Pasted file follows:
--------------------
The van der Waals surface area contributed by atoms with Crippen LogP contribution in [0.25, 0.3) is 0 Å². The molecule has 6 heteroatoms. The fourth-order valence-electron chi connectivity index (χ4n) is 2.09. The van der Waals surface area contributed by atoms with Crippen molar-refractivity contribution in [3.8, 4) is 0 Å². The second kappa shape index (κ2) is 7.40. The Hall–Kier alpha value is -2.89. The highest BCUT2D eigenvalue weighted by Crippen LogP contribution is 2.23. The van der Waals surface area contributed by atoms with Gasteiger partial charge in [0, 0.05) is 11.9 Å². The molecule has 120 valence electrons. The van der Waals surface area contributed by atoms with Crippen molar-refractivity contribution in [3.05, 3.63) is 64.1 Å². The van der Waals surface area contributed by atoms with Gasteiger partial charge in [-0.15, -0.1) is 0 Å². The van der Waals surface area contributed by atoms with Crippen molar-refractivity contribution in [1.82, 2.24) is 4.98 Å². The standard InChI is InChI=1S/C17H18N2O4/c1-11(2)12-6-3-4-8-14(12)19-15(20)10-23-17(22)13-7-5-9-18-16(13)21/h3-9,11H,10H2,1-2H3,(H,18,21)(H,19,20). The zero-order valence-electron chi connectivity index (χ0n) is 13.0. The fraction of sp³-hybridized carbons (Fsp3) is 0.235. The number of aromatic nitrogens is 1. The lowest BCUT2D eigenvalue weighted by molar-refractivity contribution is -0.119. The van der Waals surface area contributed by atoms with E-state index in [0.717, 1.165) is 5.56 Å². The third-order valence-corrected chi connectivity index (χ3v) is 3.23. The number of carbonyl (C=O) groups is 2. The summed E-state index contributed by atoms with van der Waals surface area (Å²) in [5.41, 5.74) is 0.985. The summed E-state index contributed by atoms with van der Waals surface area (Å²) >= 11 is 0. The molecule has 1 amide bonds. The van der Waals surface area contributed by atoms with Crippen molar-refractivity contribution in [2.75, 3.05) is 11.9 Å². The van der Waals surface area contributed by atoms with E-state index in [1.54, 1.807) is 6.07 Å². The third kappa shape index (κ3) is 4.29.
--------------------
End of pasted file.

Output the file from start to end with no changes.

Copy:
The van der Waals surface area contributed by atoms with Crippen LogP contribution in [0.25, 0.3) is 0 Å². The molecule has 6 heteroatoms. The fourth-order valence-electron chi connectivity index (χ4n) is 2.09. The van der Waals surface area contributed by atoms with Crippen molar-refractivity contribution in [3.8, 4) is 0 Å². The second kappa shape index (κ2) is 7.40. The Hall–Kier alpha value is -2.89. The highest BCUT2D eigenvalue weighted by Crippen LogP contribution is 2.23. The van der Waals surface area contributed by atoms with Gasteiger partial charge in [0, 0.05) is 11.9 Å². The molecule has 120 valence electrons. The van der Waals surface area contributed by atoms with Crippen molar-refractivity contribution in [3.05, 3.63) is 64.1 Å². The van der Waals surface area contributed by atoms with Gasteiger partial charge in [-0.15, -0.1) is 0 Å². The van der Waals surface area contributed by atoms with Crippen molar-refractivity contribution in [1.82, 2.24) is 4.98 Å². The standard InChI is InChI=1S/C17H18N2O4/c1-11(2)12-6-3-4-8-14(12)19-15(20)10-23-17(22)13-7-5-9-18-16(13)21/h3-9,11H,10H2,1-2H3,(H,18,21)(H,19,20). The zero-order valence-electron chi connectivity index (χ0n) is 13.0. The fraction of sp³-hybridized carbons (Fsp3) is 0.235. The number of aromatic nitrogens is 1. The lowest BCUT2D eigenvalue weighted by molar-refractivity contribution is -0.119. The van der Waals surface area contributed by atoms with E-state index in [0.717, 1.165) is 5.56 Å². The third-order valence-corrected chi connectivity index (χ3v) is 3.23. The number of carbonyl (C=O) groups is 2. The summed E-state index contributed by atoms with van der Waals surface area (Å²) in [5.41, 5.74) is 0.985. The summed E-state index contributed by atoms with van der Waals surface area (Å²) >= 11 is 0. The molecule has 1 amide bonds. The van der Waals surface area contributed by atoms with Crippen molar-refractivity contribution in [2.75, 3.05) is 11.9 Å². The van der Waals surface area contributed by atoms with E-state index in [1.54, 1.807) is 6.07 Å². The third kappa shape index (κ3) is 4.29.